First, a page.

Children struggling in school can experience high levels of stress and anxiety as well as confusion and feelings of disappointment. They may begin to feel helpless when it comes to overcoming academic obstacles, especially if they have made efforts for a long while without positive results.

So how can we support students in this situation? A big focus should be placed on helping them feel more in control of their own learning. There are many ways of doing this, so let’s look at just a few!

Give students space to organize and manage their study time.

Students will likely need support with this area. Their tutor can help them find tools (agenda, phone calendar, personally designed organizer, etc.) and explore using those tools for periods of time to determine how useful and effective they are for that student. It can be empowering for students to feel like they have control over when, where, and how much time they will spend working on homework, studying and other schoolwork.


This may seem counter-intuitive, but when students have become disengaged from their own learning, they may not be motivated enough to work towards better grades. Personalized rewards can help students who feel helpless to find motivation through having something worth aiming for.

Rewards can be assigned on a micro level, using small immediate rewards that can be earned on the spot. A micro level reward example could be, “if we stay focused and get through these 3 math problems, we can take a 10-minute phone break and you can play your favorite game.” Another option is to think of larger, more macro-based rewards. “Let’s aim for a 70% on your next test and if you reach that goal, you can go to your favorite water park for a whole day.”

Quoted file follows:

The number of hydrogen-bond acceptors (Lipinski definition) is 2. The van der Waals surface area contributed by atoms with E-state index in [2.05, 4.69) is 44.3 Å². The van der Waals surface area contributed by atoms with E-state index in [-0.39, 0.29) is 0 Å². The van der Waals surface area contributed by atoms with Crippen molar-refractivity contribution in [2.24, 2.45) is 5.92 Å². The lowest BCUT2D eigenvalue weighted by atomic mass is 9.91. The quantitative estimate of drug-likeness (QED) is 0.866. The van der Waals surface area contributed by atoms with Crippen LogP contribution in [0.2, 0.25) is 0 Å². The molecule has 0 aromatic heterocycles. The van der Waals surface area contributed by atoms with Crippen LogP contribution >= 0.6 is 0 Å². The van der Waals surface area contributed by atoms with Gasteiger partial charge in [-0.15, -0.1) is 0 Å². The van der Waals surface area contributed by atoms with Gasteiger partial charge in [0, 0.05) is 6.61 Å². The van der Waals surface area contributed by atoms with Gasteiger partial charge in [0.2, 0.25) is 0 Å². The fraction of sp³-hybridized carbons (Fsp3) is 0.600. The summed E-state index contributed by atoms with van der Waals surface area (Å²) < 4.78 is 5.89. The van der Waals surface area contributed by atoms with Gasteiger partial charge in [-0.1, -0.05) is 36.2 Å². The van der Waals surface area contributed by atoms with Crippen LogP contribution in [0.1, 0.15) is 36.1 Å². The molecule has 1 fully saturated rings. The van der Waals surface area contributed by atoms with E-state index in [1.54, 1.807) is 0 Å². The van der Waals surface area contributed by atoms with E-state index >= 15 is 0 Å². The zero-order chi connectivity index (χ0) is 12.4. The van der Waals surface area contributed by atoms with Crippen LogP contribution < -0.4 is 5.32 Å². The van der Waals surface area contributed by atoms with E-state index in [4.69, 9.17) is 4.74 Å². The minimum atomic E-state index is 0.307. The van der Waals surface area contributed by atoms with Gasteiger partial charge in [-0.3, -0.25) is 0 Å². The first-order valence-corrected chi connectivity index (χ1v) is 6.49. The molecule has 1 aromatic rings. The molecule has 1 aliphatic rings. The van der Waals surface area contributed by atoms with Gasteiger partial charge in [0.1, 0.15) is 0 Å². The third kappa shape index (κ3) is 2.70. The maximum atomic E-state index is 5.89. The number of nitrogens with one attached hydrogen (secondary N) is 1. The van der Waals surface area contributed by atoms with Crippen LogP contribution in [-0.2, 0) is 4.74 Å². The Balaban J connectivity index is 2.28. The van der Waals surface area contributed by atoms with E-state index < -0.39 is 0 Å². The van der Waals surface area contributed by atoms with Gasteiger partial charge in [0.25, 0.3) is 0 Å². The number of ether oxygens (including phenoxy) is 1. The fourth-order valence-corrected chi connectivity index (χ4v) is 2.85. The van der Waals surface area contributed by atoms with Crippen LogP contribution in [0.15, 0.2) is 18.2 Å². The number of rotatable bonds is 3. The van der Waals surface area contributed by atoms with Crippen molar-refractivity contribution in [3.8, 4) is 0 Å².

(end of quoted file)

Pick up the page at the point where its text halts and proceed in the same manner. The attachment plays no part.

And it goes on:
The key is to let students choose what would be most rewarding to them, with the understanding that their choices may change along the way. Student-chosen rewards will help ensure that they are most likely to work hard at overcoming whatever obstacle is facing them.

Explore ideas of ‘fixed’ vs. ‘growth’ intelligence.

Typically, students who feel like they have tried everything with no results over long periods of time develop what is called learned helplessness – “feelings of lost control, and it creates students who disengage from effort.”[i] They are likely to hold the belief that they are just less intelligent than most of their peers, and that this is a fixed state – it is just the way things are. Students who have reached this point can benefit from discussions about how intelligence is something that grows and improves over time, especially if we work on it in ways that best suit our personal learning styles.

Tutors are well equipped to tackle these themes as well as find customized approaches to learning that WILL work for their students. It may take some time to convince students that there are ways for them to find success, but persistence, consistency and customized support can certainly help them get there.

Empowering students to get involved in their own learning, to reward themselves and to understand that we each have our own unique and different ways of learning: these are some means to help students overcome their academic obstacles. We know they are capable and that their potential is endless. The most important piece of the puzzle is that THEY must know that as well.

[i] For more about learned helplessness: How to Counter Students’ Learned Helplessness | Edutopia